In a scathing condemnation of U.S. agriculture, Time Magazine has published “America's Food Crisis and How to Fix It.” A searing indictment of nearly all modern food production methods, the article is highly critical of food produced today, as well as those who consume it.
The article warns readers “our food is increasingly bad for us, even dangerous.”
Focusing its attack on pork production, the article begins, “Somewhere in Iowa, a pig is being raised in a confined pen, packed in so tightly with other swine that their curly tails have been chopped off so they won’t bite one another. To prevent him from getting sick in such close quarters, he is dosed with antibiotics."
"When the pig is slaughtered, at about 5 months of age, he'll become sausage or bacon that will sell cheap, feeding an American addiction to meat that has contributed to an obesity epidemic currently afflicting more than two-thirds of the population.... That's the state of your bacon—circa 2009.”
The article condemns agriculture’s use of energy and warns of terrible consequences “unless Americans radically rethink the way they grow and consume food.”
The Time article presents viewpoints of several groups known for their stance against modern food production including the Pew Commission and The Union of Concerned Scientists.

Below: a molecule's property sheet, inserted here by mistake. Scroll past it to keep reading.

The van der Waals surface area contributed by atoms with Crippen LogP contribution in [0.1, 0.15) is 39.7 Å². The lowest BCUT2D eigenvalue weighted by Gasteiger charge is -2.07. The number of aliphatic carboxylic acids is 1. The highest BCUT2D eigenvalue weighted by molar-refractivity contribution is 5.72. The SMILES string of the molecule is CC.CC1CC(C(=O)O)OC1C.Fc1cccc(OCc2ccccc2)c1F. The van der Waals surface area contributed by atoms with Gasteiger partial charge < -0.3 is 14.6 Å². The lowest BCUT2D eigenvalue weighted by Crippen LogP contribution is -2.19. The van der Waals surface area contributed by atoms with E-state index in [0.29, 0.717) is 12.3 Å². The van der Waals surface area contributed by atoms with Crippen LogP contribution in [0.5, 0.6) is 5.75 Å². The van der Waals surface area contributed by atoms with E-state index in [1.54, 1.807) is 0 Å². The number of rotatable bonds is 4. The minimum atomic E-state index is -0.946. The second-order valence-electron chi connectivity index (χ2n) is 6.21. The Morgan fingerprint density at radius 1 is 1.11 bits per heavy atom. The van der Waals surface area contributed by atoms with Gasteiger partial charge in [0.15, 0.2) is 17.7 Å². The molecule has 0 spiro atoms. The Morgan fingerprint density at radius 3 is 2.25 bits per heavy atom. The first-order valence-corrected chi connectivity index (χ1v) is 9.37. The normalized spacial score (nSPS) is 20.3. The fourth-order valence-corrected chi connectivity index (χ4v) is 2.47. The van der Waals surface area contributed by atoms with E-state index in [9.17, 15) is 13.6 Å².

Read the full article.
By Rick Jordahl, Associate Editor
The Time article is very short on suggestions or solutions on how to continue feeding the world’s 6 billion people. Perhaps they are unaware of the current world population. Or, perhaps their point is that people should just quit eating; it’s such a pesky habit.
“But we don't have the luxury of philosophizing about food,” the article contends, even though it’s the article’s sole purpose. “What we really need to do is…. quit thinking big.”
Obviously, Time thinks it appropriate that American agriculture discontinue feeding as many people as it currently does at a reasonable cost. After all, what do they have to worry about? Those who are priced out of Time’s idyllic food production scenario likely are neither subscribers to their magazine nor customers of their advertisers.
The article laments the fact that “American farmers now produce an astounding 153 bushels of corn per acre.” The reader is led to believe that it would be much better if the yield was half of that, with our “cattle chewing contentedly on the pasture.”
The “story” leads the reader to wonder if the author or editorial staff of Time have ever produced an ounce of food for themselves or others, or if all their ramblings are tossed in from the sideline. They are not part of the solution of feeding people, they are part of the problem.
Here’s a news flash for Time: American farmers don’t philosophize about our food-- they produce it.